One of the most lasting stars of Hollywood’s late golden age made only 12 movies. But her career as a royal and her untimely early death contributed to the impact her film career had on the public.
Sure, Grace Kelly had a short career — lasting a mere six years — that would seemingly undermine claims of her classic movie stardom. But what movies: 1952’s High Noon, three Alfred Hitchcock beauties with a John Ford safari picture thrown in.
It all ended (professionally) in 1956 when she married Prince Rainier of Monaco, that sunny place populated by shady people, and enfolded herself in motherhood combined with soft sell marketing of a tiny (population less than 35,000) principality surrounded by France.
Her life ended literally on Sept. 14, 1982, the day after her car veered off the treacherously twisting Corniche above Monaco. She had suffered a massive stroke. She was just two months shy of her 53 birthday.
It’s hardly a secret that Grace Kelly, some six years into her royal marriage, agonized over whether to mount a screen comeback in Alfred Hitchcock’s 1964 thriller Marnie.
Certainly her work in Hollywood merited a revisit. Kelly’s second feature was 1952’s High Noon. There were three Hitchcock beauties — Dial M For Murder and Rear Window, both in 1954, and To Catch A Thief a year later — with a John Ford safari picture (1953’s Mogambo) thrown in.
Her feature debut came via small supporting part in 20th Century Fox’s 1951’s film noir outing, Fourteen Hours. Three years later The Country Girl with Bing Crosby won her a best actress Oscar.
Kelly’s time as a royal consort and wife is the subject of 2014 a film, French director Olivier Dahan’s Grace of Monaco, which premiered at the Cannes Film Festival and was promptly lambasted by the critics. (Nicole Kidman portrayed Kelly.)
The movie’s premise is that by marrying Rainier, Kelly had consigned herself to a shaky marriage, difficult children and life in a sufficatingly hot-house atmosphere where her every move was royally critiqued. Hitchcock’s offer of the Marnie leads to a personal crisis. Torn between royal duties and her acting career, Kelly decides to reject the director’s offer. (The part went, of course, to Tippi Hedren.)
Albert II, the current Prince of Monaco (Rainier died in 2005), and the rest of the royal family dismissed Dahan’s film as total fiction. According to author J. Randy Taraborrelli’s 2003 tome, Once Upon A Time: Behind the Fairy Tale of Princess Grace and Prince Rainier, the royal family has a point.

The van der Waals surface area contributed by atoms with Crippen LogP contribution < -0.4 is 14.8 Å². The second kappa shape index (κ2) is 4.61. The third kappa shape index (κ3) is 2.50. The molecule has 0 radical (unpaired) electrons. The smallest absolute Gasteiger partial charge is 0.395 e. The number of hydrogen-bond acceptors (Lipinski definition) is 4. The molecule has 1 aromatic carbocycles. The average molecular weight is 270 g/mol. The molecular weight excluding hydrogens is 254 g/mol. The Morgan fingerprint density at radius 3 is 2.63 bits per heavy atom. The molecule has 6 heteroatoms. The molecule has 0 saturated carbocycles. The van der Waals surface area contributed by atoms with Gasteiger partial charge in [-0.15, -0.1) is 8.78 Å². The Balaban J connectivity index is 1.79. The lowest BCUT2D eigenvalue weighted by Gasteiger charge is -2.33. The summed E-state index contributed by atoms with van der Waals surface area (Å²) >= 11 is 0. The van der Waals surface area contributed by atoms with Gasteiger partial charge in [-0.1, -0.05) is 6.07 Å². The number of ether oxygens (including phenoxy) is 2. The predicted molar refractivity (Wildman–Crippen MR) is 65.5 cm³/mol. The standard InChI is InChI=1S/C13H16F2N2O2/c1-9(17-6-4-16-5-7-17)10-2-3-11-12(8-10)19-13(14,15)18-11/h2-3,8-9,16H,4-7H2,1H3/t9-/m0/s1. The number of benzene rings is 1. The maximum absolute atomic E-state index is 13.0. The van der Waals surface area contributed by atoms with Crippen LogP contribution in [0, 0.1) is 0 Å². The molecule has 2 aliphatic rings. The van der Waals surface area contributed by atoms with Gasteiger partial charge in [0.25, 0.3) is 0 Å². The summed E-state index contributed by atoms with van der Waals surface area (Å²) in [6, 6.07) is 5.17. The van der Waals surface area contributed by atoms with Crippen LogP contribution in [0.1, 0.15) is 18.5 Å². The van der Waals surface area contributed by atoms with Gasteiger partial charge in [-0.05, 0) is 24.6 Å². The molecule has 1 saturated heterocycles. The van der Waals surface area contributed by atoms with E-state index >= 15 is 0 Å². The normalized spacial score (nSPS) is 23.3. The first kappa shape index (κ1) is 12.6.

Turns out that it was Prince Rainier himself who contacted Hitchcock, telling him that Grace was despondent, and that he would like for her to make another movie in the hope it would lift her spirits….She had been so supportive of him during recent difficult political times. It was only fair, said the Prince, that he do something for her now. (Rainier in mentioning “difficult political times” was probably referring to a nasty tax squabble with France’s Charles de Gaulle, which is covered in Grace of Monaco.)
Both Grace and Rainier actually were enthusiastic about her participation in Marnie, which Hitchcock had planned to film in the summer of 1962. She had firmly made up her mind to go forward by mid-March of 1962. A press release was prepared and issued in Monaco, which detailed the fact that her $800,000 salary would be donated to charity.
The uproar immediately began. The general Monegasques public made it noisily clear that it wanted no part of the royal plan to stage manage a Hollywood comeback for their Princess. She was completely blindsided by the furor over her impending return to the big screen. It hit her hard, wrote Taraborrelli. Grace and Rainier, forced to defer to public opinion, begged off Marnie.
Grace Kelly rightly or wrongly is remembered today as one of America’s most inspiring movie actresses. She certainly is remembered for being among the most beautiful.
Question: how many other actresses do you know of who inspire full fledged biopics 32 years after their death? And after only a dozen movies.